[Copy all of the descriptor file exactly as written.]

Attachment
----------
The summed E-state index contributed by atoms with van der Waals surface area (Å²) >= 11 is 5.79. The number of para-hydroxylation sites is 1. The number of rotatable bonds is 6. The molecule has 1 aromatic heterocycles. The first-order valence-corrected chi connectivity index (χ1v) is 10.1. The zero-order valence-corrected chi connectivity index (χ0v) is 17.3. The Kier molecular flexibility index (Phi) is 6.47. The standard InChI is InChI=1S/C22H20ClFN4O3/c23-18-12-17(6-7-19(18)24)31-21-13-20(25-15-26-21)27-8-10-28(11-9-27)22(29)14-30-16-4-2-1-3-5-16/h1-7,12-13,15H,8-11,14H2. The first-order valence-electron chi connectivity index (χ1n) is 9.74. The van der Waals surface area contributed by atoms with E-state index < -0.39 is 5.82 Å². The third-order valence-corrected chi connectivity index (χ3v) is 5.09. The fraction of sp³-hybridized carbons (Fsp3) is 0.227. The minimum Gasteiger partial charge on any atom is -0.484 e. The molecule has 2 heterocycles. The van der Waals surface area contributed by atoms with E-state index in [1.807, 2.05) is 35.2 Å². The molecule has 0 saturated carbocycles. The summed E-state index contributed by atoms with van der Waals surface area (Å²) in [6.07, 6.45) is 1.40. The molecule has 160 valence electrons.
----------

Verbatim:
The summed E-state index contributed by atoms with van der Waals surface area (Å²) >= 11 is 5.79. The number of para-hydroxylation sites is 1. The number of rotatable bonds is 6. The molecule has 1 aromatic heterocycles. The first-order valence-corrected chi connectivity index (χ1v) is 10.1. The zero-order valence-corrected chi connectivity index (χ0v) is 17.3. The Kier molecular flexibility index (Phi) is 6.47. The standard InChI is InChI=1S/C22H20ClFN4O3/c23-18-12-17(6-7-19(18)24)31-21-13-20(25-15-26-21)27-8-10-28(11-9-27)22(29)14-30-16-4-2-1-3-5-16/h1-7,12-13,15H,8-11,14H2. The first-order valence-electron chi connectivity index (χ1n) is 9.74. The van der Waals surface area contributed by atoms with E-state index < -0.39 is 5.82 Å². The third-order valence-corrected chi connectivity index (χ3v) is 5.09. The fraction of sp³-hybridized carbons (Fsp3) is 0.227. The minimum Gasteiger partial charge on any atom is -0.484 e. The molecule has 2 heterocycles. The van der Waals surface area contributed by atoms with E-state index in [1.807, 2.05) is 35.2 Å². The molecule has 0 saturated carbocycles. The summed E-state index contributed by atoms with van der Waals surface area (Å²) in [6.07, 6.45) is 1.40. The molecule has 160 valence electrons.